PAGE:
A Foreign Spectator XXIX
October 2, 1787
The fate of empires is an object of the first magnitude to the under-standing and heart of man. The situation of America at this important crisis, does not only deeply interest every patriotic American, but draws the eyes of politicians throughout the civilized world. Sensible that a foreigner may hazard the imputation of impertinence by writing on na-tional affairs with that freedom the subject may require, I was loth to take up the pen. But as no person seemed disposed to take a full federal view of the union, a matter at this time of very great consequence; I ventured to publish these reflections of mine, which are general politi-cal principles, applied to the well known situation of the United States, without the least influence whatever from persons or things. My resi-dence here for 17 years, and a function, that in every feeling mind must animate the sentiments of humanity, intitles me to claim some knowl-edge of this country, and interest in its felicity. Steady and permanent federal sentiments cannot be procured merely by the warmest ad-dresses to the passions, or the clearest conviction of the understanding, nor even the best deviced federal government. Fixed principles and set-tled habits are necessary for the stability of Republics. I have therefore taken up a great part of this treatise with the subjects of education, morals, religion, manners, laws, and learning. By the good sense of the people at large, and the beneficial influence of those who have their confidence, the federal constitution will no doubt be established; but its energy and stability will depend on the conduct of a free people. I re-peat again the principles at first laid down, and so warmly urged, that the United States must be eminently virtuous; that integrity and good-ness are the very elements of their political union; that mildness and generosity are not mere ornaments on the temple of federal liberty, but columns that support it-because it is impossible to fix all the punctilios of right, and reconcile all the varieties of interest, between the states; and because the federal government has no power to maintain the un-ion against their will. Nothing but a great army could compel only one of the greater states to act its part in the confederation-How should it be raised? Would it in that unhappy necessity act with a federal spirit? and if, would not such a dreadful tumult spread to neighbouring states, and like an earthquake convulse the whole union. Again, should a ma-jority of delegates in either house on important occasions act from po-litical and local views, great evils will necessarily befal the union-The constituents must then be generous and federal, and far from cen-suring, applaud the liberal federal conduct of their representatives in Congress: The house of representatives will especially resemble the great body of the people; and the senate will also in a great measure speak popular sentiments; the whole fabric is truly republican, and de-pends on virtue, the vital principle of republics. It is then devoutly to be wished, that the states may cherish each other with a sisterly affection; not suspect one another or the common guardian of any sinister views; not wound each other for a cruel punctilio of honor; scan mutual infirmities with a sisters eye; and generously sacrifice particular advan-tages for the common glory and happiness. Divine Providence has placed them together in this western hemisphere sequestered from a tumultuous world, to enjoy a felicity which nothing but their own perverseness can annoy-Their fed-eral bond of union was wrought with toil and distress-by numberless endearing proofs of mutual fidelity in a severe trial of seven years-steeped in mingled tears and streams of blood-drawn close by many expiring heroes; let it then be kept sa-cred with a perpetual affection-may the sacrilegious hand wither, that would tear a thread of this precious bond, and annul the deed given by Heaven for the national happiness of millions. I have clearly proved, that a fatal disunion would inevitably produce the horrid calamities of civil wars and foreign conquest: indeed it is almost self-evident, because this disunion can proceed from nothing else than a dreadful corruption, that hates all or-der, virtue and good government. The constitution now offered does not assume an inch of unnecessary power, perhaps it is rather too free; if it is not received the people are too bad to be happy-but I am confident that a great majority have sense and goodness enough to accept with joy the only salvation from impending ruin.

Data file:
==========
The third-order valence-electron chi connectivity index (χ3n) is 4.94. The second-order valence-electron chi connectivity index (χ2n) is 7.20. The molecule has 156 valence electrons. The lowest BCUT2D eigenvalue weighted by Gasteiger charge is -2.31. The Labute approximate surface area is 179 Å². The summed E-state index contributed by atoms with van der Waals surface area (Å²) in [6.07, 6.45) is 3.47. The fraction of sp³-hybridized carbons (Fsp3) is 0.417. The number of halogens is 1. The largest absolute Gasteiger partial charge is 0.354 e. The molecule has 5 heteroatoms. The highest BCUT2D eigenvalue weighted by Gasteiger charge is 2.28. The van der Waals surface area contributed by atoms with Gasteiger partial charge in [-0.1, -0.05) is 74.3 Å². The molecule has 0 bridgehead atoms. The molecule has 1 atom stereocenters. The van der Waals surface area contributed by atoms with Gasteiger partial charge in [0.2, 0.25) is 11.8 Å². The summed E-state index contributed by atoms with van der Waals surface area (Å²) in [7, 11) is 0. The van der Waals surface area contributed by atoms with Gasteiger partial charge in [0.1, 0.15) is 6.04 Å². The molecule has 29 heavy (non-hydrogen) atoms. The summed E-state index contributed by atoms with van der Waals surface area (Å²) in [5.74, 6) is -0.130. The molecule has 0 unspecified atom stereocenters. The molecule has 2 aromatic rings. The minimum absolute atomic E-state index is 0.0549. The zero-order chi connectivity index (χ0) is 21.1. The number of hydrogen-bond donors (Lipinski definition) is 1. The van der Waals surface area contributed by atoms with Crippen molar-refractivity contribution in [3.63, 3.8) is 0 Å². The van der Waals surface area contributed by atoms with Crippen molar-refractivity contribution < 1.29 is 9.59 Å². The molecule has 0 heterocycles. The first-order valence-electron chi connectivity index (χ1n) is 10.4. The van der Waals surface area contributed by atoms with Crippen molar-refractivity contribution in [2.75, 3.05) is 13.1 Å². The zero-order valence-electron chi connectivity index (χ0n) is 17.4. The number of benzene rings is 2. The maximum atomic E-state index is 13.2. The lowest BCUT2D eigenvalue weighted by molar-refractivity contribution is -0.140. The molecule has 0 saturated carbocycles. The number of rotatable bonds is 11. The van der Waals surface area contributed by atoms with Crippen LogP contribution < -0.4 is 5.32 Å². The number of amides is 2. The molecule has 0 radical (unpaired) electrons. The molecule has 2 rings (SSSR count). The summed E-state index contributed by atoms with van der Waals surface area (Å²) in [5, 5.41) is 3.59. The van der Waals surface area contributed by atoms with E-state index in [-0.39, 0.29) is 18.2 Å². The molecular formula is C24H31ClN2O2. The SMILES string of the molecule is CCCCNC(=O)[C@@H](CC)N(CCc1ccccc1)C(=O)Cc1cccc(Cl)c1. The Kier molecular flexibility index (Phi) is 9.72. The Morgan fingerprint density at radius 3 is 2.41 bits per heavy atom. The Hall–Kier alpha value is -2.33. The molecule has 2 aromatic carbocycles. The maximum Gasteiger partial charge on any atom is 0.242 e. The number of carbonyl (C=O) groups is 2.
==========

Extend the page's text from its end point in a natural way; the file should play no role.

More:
Ye votaries of religion, consider how necessary civil order is for the promotion of piety and every moral virtue? Ye teachers of whatever name, discharge conscientiously the sacred federal duty you owe to God and your country? let there not be one evil spirit of discord among you, who are the messengers of peace: exert all the influence of your office and characters for the good of a people that must be dear to you. Ye good of all denominations reflect, that the common interest of religion, and the honest predelection you have for your particular modes of worship, both require the independency, safety, and general welfare of your country–shudder at the impieties and outrages on humanity committed by monsters in human form in the scenes of general anarchy. Ye friends of peace, who more peculiarly detest violence and bloodshed, reflect how necessary public tranquility is to you! how precarious your situation would be in that dreadful tumult, when the sword is the last arbiter of right, of property and life! rejoice in the security of a peaceful constitution. Ye proprietors of land, do you wish to reap wheat you have sown, and to gather the fruit of your trees; remember that a firm constitution is the only effectual deed–if this is broke, foreign and domestic armies may change into a dreary waste the land that now flows with milk and honey–nay many of you may be forced to toil in your own fields as indigent laborers for an insolent landlord, who gained by his sword or infamous arts of party your fair patrimony, and the inheritance of your children–alas! the furrows you have so often moistened with your sweat, may be steeped with the vital blood of your valiant sons. Ye fair cities and towns reared as it were by a creative power in a country that was two centuries ago a howling wilderness! Ye seats of industry, plenty and elegance! embrace with rapture a federal government; it is your only fortification–without it, you are not only an easy prey to every powerful invader, but may be sacked and burnt by rude and desperate banditties of American name. Ye men of wealth! without the public protection you may be reduced to beggary. Ye poor with honest industry! under the security of just and wise laws you may become rich, at least you will obtain the real comforts of life. Ye men of distinguished virtues and abilities, whom Heaven has made the natural guardians of your fellow citizens! exult in a constitution, by which superior merit alone will procure the sublime glory and happiness of making millions blessed, of exerting that patriotic affection which is the first in exalted minds. Ye wise and good Americans in general, triumph in a constitution, that permits you, poor or rich, to entrust your dearest concerns with men of your own choice; men whose power ceases with your confidence–use this noble liberty with judgment, integrity, with a federal generosity that becomes freemen and brothers united in life and death. Ye mothers, wives, daughters and sisters of America! dear names to every manly heart–your influence in every civilized society is like the vernal sun, and the gentle rains of May. Your prudence, frugality and taste are of peculiar importance in the present exigency–your hearts are naturally federal, prone to friendship, pity, love, and generosity; exert all your federal influence with husbands, fathers, sons and brothers, as your happiness is wrapped in theirs, as you cannot live without them, and they would die for you. Ye parents, bequeath to your beloved children a federal constitution as the best inheritance–Ye hoary sires, who wish to descend in peace the vale of life, with the assistance and filial comfort of your dearest connexions, how bitter would civil broils be to you; how painful to be driven from your house and separated from your family! but what grief would bend your grey heads, if your sons should fall by fraternal wounds!–You who are surrounded with a blooming offspring, regard it with awful tenderness as a pledge of fidelity to your count[r]y: The innocent at the mother’s breast; he that fondly strives to call you father; and the daughter whose youthful charms may in public disorders prove her ruin, tenderly implore you to be federal.–Hear then ye people of the United States! reason dictates, every feeling of the heart entreats, and Heaven commands, be federal and happy for ever.